Paper No. 27
Presentation Time: 8:00 AM-12:00 PM
INTERPRETATION OF THE COLD SPRINGS FAULT ZONE, EASTERN GREAT SMOKY MOUNTAINS: GEOMETRY, KINEMATICS, CHRONOLOGY, AND METAMORPHIC CONDITIONS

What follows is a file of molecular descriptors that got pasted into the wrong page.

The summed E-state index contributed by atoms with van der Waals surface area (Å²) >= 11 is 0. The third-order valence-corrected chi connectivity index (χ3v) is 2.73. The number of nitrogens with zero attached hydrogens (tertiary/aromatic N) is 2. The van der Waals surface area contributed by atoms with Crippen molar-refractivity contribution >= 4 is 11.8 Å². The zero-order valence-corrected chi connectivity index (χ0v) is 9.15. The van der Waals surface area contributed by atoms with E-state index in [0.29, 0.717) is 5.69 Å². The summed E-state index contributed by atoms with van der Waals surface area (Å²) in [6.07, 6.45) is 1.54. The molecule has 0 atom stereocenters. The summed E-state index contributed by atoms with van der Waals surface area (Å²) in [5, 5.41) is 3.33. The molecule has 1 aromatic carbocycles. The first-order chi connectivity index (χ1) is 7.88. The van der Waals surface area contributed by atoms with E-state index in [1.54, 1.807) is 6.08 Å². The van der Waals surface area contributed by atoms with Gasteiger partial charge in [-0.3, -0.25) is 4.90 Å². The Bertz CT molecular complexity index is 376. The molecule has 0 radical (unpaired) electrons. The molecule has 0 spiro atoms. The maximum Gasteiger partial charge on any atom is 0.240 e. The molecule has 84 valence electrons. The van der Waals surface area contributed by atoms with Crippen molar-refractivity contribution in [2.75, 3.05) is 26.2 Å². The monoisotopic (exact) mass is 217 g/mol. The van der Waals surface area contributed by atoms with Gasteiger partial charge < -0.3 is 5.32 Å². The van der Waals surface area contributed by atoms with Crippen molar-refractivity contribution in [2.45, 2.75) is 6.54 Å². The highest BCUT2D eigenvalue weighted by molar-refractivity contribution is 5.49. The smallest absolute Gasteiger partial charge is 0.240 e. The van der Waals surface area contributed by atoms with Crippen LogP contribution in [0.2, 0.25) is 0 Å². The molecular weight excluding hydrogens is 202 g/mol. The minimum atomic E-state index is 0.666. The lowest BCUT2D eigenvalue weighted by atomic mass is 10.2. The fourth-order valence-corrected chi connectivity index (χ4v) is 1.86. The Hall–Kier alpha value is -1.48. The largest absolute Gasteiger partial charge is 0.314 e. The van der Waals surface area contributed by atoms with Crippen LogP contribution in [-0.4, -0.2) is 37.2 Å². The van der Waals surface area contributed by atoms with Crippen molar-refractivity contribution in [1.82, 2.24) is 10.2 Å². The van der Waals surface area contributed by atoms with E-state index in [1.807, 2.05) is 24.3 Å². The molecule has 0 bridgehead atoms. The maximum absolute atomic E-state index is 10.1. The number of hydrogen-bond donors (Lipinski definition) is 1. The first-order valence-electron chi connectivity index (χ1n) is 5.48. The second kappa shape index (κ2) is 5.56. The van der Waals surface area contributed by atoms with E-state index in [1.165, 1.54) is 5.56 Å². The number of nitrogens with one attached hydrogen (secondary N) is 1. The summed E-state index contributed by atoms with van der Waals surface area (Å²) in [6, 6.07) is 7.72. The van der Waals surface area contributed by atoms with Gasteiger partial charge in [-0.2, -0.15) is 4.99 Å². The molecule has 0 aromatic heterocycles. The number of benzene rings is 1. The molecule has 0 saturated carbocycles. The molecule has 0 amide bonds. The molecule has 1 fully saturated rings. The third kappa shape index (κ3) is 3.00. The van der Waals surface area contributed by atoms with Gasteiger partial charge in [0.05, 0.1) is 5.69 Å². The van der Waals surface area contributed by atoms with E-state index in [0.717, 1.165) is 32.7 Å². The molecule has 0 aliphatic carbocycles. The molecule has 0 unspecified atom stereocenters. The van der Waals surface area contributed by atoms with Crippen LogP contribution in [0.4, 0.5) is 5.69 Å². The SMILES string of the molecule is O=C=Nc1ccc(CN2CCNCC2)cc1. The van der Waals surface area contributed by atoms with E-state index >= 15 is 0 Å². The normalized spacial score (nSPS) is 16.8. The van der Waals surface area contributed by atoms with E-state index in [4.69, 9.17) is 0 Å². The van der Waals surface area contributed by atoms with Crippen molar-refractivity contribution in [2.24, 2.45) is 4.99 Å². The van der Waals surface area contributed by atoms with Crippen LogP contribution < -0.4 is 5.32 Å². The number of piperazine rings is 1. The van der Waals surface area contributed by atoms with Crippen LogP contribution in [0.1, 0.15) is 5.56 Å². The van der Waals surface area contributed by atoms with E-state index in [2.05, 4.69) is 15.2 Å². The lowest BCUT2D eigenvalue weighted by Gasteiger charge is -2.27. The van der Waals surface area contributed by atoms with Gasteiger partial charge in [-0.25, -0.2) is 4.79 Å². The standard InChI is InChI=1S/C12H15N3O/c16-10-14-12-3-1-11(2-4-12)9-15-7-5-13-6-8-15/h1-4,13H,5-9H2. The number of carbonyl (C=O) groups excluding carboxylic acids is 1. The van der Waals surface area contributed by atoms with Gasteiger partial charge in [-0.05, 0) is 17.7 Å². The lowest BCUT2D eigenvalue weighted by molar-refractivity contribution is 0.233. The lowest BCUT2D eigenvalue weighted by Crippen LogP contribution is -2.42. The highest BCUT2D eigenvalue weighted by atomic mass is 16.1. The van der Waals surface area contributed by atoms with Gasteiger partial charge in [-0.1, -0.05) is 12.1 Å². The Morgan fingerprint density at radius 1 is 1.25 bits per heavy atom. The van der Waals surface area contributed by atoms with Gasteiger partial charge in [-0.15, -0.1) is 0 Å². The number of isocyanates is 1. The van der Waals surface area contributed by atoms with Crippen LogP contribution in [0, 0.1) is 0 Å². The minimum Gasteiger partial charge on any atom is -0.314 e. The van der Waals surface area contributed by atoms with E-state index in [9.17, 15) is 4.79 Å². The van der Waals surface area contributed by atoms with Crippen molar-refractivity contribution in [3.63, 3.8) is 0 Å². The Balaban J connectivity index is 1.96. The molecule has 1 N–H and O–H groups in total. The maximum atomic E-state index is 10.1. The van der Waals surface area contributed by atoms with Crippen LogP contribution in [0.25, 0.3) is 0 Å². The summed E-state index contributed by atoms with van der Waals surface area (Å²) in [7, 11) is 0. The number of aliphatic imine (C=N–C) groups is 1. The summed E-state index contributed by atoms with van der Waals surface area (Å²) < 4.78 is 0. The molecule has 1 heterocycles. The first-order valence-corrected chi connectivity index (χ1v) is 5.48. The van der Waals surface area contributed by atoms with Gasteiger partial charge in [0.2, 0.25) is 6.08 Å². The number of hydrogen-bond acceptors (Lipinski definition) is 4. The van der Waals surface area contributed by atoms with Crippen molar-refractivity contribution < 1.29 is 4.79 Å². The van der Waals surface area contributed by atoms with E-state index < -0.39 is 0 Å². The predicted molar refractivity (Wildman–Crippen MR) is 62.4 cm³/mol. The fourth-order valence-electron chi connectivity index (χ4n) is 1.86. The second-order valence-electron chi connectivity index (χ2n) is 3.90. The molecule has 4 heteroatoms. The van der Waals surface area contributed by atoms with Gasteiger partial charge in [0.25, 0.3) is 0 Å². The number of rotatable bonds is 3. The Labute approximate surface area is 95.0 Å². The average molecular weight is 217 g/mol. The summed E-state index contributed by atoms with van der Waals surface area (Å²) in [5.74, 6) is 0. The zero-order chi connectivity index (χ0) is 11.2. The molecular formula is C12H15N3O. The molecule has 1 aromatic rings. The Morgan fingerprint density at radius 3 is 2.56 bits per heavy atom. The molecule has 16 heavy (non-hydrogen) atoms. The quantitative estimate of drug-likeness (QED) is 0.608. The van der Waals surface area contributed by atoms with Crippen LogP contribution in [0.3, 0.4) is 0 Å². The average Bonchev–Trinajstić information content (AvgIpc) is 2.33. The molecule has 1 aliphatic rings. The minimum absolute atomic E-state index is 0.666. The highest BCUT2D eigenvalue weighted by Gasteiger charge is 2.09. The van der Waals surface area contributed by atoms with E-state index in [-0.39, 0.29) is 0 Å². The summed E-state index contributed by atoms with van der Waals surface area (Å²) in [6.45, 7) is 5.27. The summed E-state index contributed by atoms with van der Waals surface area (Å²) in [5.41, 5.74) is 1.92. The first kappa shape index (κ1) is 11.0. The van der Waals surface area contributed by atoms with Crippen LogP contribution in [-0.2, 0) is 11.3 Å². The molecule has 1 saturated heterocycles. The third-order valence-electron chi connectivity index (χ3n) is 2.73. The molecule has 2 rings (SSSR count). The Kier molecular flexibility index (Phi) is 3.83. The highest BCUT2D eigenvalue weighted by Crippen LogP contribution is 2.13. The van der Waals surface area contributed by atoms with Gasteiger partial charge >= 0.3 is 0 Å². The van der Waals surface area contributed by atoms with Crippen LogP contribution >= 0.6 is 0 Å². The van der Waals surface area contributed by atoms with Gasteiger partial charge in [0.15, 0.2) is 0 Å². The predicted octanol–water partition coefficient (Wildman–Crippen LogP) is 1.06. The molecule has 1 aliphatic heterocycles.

The Cold Springs fault zone (CSFZ) typifies extensiveLate Paleozoic ductile deformation that overprints Precambrian (Grenville) and Early Paleozoic (Taconian) assemblages and fabrics. The CSFZ is mapped as cutting the core of the Cataloochee anticlinorium, and may hold clues to the formation of this major structure in the eastern Great Smoky Mountains. A field study was conducted in the northeast and central Cove Creek Gap (NC) and adjacent Lemons Gap 7.5 min. quadrangles, to document the kinematics of the fault zone, and characterize the deformation style and conditions of the Wading Branch formation within the CSFZ. A traverse along I-40 determined that the fault zone is approximately one kilometer in width. L, S, L-S, and S-C tectonites were derived from deformation of feldspathic siltstones, sandstones and conglomerates of the Wading Branch. Average foliation dips 42 to 145 with only minor variation. Average stretching lineations (e.g., elongate quartz pebbles, mineral streaks, feldspar trains) plunge 29 to 207, indicating reverse oblique slip. White micas form mica fish and shear bands. Highly strained (often blue) quartz occurs as fish, asymmetric grains, and ribbons several cm in length. Quartz exhibits sub-grain formation and dynamic recrystallization. Feldspars deform primarily by fracturing (locally forming bookshelf structure) and exhibit deformation twins, kink bands, pressure solution and locally dynamic recrystallization around grain rims. S-C fabrics are observed at the micro and macroscopic scale. Quartz and second generation biotite fill fractures in feldspars. Other metamorphic minerals include epidote, chlorite, and titanite (nucleating on ilmenite and defining elongate asymmetric trains of recrystallized aggregates), consistent with deformation at greenschist facies conditions. All kinematic indicators in oriented thin sections show thrust motion. The contrast in deformation behavior between quartz and feldspar and growth of biotite are consistent with temperatures at or above the closure temperature of fine-grained white mica. The late faulting increases the apparent outcrop width of the Snowbird Group. The fault was originally mapped to extend further southwest to the Cataloochee Valley, however, highly strained rocks were not observed there.